Security Theater, simply put, is what you see when you go to the airport, or a court house, or perhaps even your local gas station. A well designed and functional security system should be seen, not used.
I would, 100 times over, rather somebody who wants to do me harm, see my security cameras and decide it isn’t worth the risk, then have my vehicle stolen or my house burglarized and successfully prosecute them.
However there’s people out there, like myself who work in the security industry and who take a keen observation of security processes, procedures, and controls in an environment as more of a learning lesson than anything else. There’s other who share my interest and aren’t paid to improve security and instead commit crimes for profit.
Today, I’m going to share with you what I’m seeing happen at my local Kroger store. This isn’t in some terrible dying city like San Francisco, it is in small town, well-to-do Texas. Kroger is stepping up their security controls, but not really.
This specific store (and perhaps others) are in such an extreme state of disrepair. Most of the carts have square wheels at this point, panels hanging off above sliding doors. When it rains, the floor floods and there’s taped “Xs” on the floor as well as rags and buckets. You’d really think how often their merchandise rings up incorrectly that they could use that inventory:forecasted profit ratio to improve it.
So, the other day I walked into the store and noticed this gate going up, as well as the rail fencing next to it. This is at an entrance away from the point of purchase, so it makes sense — it will stop people from loading up a cart and running out with it. It also keeps people from walking out without going through the last point of purchase as well, arguably preventing them from saying “they forgot” to buy something.
In the dying metropolises where crime is rampant and oft ignored, this seems like a smart idea at best and an absolute lawsuit waiting to happen at worst if a fire happens and somebody cannot exit quick enough.
A few days later, they had it fixed, and my kid of course ran up and touched it:
Being right near the service desk, the mild beeping (much quieter than the Anti-Theft pedestals) started to go off. I, of course, told my kid to back away from it and looked to the person at the service desk (which is generally empty) to give them the parental “sorry” face. Instead, they didn’t even look over.
So, security theater:
- System exists that needs to be able to operate bidirectionally for fire code, so it will not inhibit an exit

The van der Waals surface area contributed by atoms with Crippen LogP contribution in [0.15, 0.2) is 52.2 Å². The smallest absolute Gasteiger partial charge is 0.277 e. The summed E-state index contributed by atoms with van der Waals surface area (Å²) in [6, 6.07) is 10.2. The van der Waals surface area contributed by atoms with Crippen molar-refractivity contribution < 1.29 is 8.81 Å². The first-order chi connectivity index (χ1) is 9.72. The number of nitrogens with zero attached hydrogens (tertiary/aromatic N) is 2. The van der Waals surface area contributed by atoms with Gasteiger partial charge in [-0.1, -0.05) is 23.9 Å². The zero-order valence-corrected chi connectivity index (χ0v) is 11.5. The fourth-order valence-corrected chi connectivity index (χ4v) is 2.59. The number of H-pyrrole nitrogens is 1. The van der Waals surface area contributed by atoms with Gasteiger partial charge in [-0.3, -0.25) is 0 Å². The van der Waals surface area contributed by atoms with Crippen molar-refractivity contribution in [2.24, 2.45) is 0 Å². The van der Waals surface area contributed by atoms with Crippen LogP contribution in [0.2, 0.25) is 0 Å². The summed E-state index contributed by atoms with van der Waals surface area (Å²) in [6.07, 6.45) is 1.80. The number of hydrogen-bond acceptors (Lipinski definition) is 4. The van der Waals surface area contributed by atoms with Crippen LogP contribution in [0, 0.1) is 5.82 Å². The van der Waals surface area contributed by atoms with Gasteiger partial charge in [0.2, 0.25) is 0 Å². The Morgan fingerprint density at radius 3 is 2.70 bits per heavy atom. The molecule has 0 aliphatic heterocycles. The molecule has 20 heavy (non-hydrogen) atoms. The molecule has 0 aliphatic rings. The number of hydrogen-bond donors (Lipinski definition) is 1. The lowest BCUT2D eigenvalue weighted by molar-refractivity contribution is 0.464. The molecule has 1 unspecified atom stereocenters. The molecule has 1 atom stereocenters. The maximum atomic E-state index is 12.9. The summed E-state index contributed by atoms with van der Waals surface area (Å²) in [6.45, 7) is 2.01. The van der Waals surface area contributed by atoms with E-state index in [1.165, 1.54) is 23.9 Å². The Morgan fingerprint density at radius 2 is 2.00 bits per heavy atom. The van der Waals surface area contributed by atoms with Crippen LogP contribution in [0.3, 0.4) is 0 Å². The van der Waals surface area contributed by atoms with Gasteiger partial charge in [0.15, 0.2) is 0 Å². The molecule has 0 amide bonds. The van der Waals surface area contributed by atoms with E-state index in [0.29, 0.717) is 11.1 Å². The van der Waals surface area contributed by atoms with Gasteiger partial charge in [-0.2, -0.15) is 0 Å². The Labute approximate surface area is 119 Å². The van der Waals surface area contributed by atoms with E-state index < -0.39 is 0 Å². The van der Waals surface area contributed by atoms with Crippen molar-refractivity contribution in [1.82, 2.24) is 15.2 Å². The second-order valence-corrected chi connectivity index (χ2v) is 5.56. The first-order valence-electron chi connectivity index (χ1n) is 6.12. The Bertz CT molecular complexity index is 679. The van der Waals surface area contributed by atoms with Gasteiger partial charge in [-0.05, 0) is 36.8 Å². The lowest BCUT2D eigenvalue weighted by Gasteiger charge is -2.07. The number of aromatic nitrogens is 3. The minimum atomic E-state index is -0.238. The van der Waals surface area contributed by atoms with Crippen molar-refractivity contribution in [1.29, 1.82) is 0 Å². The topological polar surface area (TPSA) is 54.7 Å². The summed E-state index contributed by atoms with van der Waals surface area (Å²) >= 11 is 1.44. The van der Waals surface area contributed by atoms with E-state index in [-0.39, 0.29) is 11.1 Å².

- The gate alarm sounds and the staff do not acknowledge it
- I also observed the doorway and the gate opening without any people within range, which makes me think perhaps there’s an HVAC duct nearby triggering the PIR? Not really sure on this one.
At the other end of the store — there were more gates, and they’re located in such a way that whenever somebody is exiting after making a purchase, they walk past these gates and they open, creating a path for somebody to exit at that point if they’re patient enough to wait for it to open.
Even worse, when you enter, the camera and screen showing your entry (and monitoring these gates) is completely washed out or the camera is defective. This reduces the apparent usefulness of the cameras in the store and shows that they are not being monitored or at least maintained.
Especially this camera, which I’ve reported over eight times in the past several months to various staff and it is still hanging by its connector:
The other issue with those sorts of cameras is that it is very obvious what is being monitored, it’s not a 360 camera and there are blind spots. So, what is it pointing at?
This area, which until recently was an open path between the store interior and the exit. They’ve added these rails and apparently turned it into a crap collection area. Perhaps this was a valid area to watch in the past, but again, this points to unmonitored or unmaintained video equipment.
They implement these anti-theft wheels that detect when you leave the parking lot with the cart (to stop people from making them their home I guess), or to stop people from running out of the store with merchandise.
Obviously, that one is worn down to the plastic.
Looking at the FCC filing for Gatekeeper Systems, who submitted this photo of their wheel’s internals, and used here under the Fair Use provision of United States Copyright Law, you can see the motor that is used to drive a linear mechanism that mechanically interferes with the rotation of the wheel. This means that if you decrease the friction of the wheel, you decrease the efficacy of the anti-theft mechanism since it’ll just slide along the ground.
This is further compounded by the uneven application of this security mechanism. I can simply pick a cart from an outdoor corral or the inside area that doesn’t have one of these wheels, since I’ve seen around half of them appeared not to have this.
Also at the exit is a camera that is around 7-8′ off the ground. This is well within reach and somebody could go through this door to enter and slap a piece of tape over it to render it useless.
I’ve also observed people leave and the inventory control pedestals alert near the door. The people exited without even turning around and nobody looked.
I recognize that this is a terrible time in the history of retail crime, and I realize that this post could potentially be used for nefarious purposes. My hope is that the folks working at any shopping center walk around and do an audit of their security controls. Take the mental perspective of somebody who wants to steal, and fix these areas. They’re not hard. Work more on the visible security control and less on enforcement, you can’t fix or stop all the bad folks but you can reduce opportunistic crimes and give me less shit to blog about at the same time.